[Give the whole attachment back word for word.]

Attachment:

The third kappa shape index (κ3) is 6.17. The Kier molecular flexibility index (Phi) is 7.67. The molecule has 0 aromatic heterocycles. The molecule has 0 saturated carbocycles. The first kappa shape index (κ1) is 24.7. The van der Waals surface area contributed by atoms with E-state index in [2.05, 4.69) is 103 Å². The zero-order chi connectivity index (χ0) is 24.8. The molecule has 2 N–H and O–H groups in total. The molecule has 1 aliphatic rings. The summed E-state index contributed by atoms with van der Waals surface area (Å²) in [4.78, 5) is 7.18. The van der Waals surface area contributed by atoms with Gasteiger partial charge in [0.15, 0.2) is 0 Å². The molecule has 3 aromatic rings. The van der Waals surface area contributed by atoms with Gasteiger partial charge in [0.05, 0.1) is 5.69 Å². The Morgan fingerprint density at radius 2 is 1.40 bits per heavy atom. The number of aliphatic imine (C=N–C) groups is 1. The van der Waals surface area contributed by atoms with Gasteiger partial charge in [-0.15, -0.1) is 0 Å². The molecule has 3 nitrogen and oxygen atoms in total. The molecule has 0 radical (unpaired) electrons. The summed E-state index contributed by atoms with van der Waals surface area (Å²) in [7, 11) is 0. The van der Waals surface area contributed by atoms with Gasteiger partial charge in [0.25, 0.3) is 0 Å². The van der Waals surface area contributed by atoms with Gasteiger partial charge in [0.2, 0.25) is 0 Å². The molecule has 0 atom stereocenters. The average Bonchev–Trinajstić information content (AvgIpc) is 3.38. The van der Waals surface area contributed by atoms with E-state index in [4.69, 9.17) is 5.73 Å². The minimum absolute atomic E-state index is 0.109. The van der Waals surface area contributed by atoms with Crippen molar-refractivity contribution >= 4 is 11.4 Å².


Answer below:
The third kappa shape index (κ3) is 6.17. The Kier molecular flexibility index (Phi) is 7.67. The molecule has 0 aromatic heterocycles. The molecule has 0 saturated carbocycles. The first kappa shape index (κ1) is 24.7. The van der Waals surface area contributed by atoms with E-state index in [2.05, 4.69) is 103 Å². The zero-order chi connectivity index (χ0) is 24.8. The molecule has 2 N–H and O–H groups in total. The molecule has 1 aliphatic rings. The summed E-state index contributed by atoms with van der Waals surface area (Å²) in [4.78, 5) is 7.18. The van der Waals surface area contributed by atoms with Gasteiger partial charge in [0.15, 0.2) is 0 Å². The molecule has 3 aromatic rings. The van der Waals surface area contributed by atoms with Gasteiger partial charge in [0.05, 0.1) is 5.69 Å². The Morgan fingerprint density at radius 2 is 1.40 bits per heavy atom. The number of aliphatic imine (C=N–C) groups is 1. The van der Waals surface area contributed by atoms with Gasteiger partial charge in [-0.15, -0.1) is 0 Å². The molecule has 3 nitrogen and oxygen atoms in total. The molecule has 0 radical (unpaired) electrons. The summed E-state index contributed by atoms with van der Waals surface area (Å²) in [7, 11) is 0. The van der Waals surface area contributed by atoms with Gasteiger partial charge in [0.25, 0.3) is 0 Å². The van der Waals surface area contributed by atoms with Gasteiger partial charge in [0.2, 0.25) is 0 Å². The molecule has 0 atom stereocenters. The average Bonchev–Trinajstić information content (AvgIpc) is 3.38. The van der Waals surface area contributed by atoms with E-state index in [4.69, 9.17) is 5.73 Å². The minimum absolute atomic E-state index is 0.109. The van der Waals surface area contributed by atoms with Crippen molar-refractivity contribution >= 4 is 11.4 Å².